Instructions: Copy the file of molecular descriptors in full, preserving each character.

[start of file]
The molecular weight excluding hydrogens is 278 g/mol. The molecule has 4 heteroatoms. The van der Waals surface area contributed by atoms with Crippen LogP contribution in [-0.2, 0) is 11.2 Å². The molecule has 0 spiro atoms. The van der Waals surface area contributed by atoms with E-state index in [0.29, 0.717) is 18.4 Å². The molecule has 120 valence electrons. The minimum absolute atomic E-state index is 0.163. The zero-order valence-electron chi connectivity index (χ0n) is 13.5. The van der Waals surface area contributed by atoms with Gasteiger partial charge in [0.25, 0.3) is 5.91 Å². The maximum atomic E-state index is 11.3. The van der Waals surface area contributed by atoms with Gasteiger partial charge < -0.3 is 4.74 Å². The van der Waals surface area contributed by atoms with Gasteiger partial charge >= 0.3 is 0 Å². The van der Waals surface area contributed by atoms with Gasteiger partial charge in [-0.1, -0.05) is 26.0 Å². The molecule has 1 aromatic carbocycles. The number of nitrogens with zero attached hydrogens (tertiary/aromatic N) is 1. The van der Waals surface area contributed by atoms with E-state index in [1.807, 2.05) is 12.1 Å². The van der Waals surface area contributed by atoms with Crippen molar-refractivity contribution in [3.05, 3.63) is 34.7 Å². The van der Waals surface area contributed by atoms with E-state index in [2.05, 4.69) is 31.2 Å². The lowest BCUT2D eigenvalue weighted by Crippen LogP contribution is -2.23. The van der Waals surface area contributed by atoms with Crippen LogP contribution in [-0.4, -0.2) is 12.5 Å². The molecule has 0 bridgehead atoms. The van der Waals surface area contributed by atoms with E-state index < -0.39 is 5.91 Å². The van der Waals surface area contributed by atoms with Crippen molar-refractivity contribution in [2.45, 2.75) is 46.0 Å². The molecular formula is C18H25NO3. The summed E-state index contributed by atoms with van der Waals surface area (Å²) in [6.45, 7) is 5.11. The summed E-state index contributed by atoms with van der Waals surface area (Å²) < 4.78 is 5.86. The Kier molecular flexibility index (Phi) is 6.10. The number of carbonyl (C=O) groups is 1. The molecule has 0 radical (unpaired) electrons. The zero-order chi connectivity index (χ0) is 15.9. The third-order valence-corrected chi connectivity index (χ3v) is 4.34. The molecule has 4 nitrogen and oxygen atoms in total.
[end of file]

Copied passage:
The molecular weight excluding hydrogens is 278 g/mol. The molecule has 4 heteroatoms. The van der Waals surface area contributed by atoms with Crippen LogP contribution in [-0.2, 0) is 11.2 Å². The molecule has 0 spiro atoms. The van der Waals surface area contributed by atoms with E-state index in [0.29, 0.717) is 18.4 Å². The molecule has 120 valence electrons. The minimum absolute atomic E-state index is 0.163. The zero-order valence-electron chi connectivity index (χ0n) is 13.5. The van der Waals surface area contributed by atoms with Gasteiger partial charge in [0.25, 0.3) is 5.91 Å². The maximum atomic E-state index is 11.3. The van der Waals surface area contributed by atoms with Gasteiger partial charge < -0.3 is 4.74 Å². The van der Waals surface area contributed by atoms with Gasteiger partial charge >= 0.3 is 0 Å². The van der Waals surface area contributed by atoms with Gasteiger partial charge in [-0.1, -0.05) is 26.0 Å². The molecule has 1 aromatic carbocycles. The number of nitrogens with zero attached hydrogens (tertiary/aromatic N) is 1. The van der Waals surface area contributed by atoms with E-state index in [1.807, 2.05) is 12.1 Å². The van der Waals surface area contributed by atoms with Crippen molar-refractivity contribution in [3.05, 3.63) is 34.7 Å². The van der Waals surface area contributed by atoms with E-state index in [2.05, 4.69) is 31.2 Å². The lowest BCUT2D eigenvalue weighted by Crippen LogP contribution is -2.23. The van der Waals surface area contributed by atoms with Crippen LogP contribution in [-0.4, -0.2) is 12.5 Å². The molecule has 0 bridgehead atoms. The van der Waals surface area contributed by atoms with E-state index < -0.39 is 5.91 Å². The van der Waals surface area contributed by atoms with Crippen molar-refractivity contribution in [2.45, 2.75) is 46.0 Å². The molecular formula is C18H25NO3. The summed E-state index contributed by atoms with van der Waals surface area (Å²) in [6.45, 7) is 5.11. The summed E-state index contributed by atoms with van der Waals surface area (Å²) < 4.78 is 5.86. The Kier molecular flexibility index (Phi) is 6.10. The number of carbonyl (C=O) groups is 1. The molecule has 0 radical (unpaired) electrons. The zero-order chi connectivity index (χ0) is 15.9. The third-order valence-corrected chi connectivity index (χ3v) is 4.34. The molecule has 4 nitrogen and oxygen atoms in total.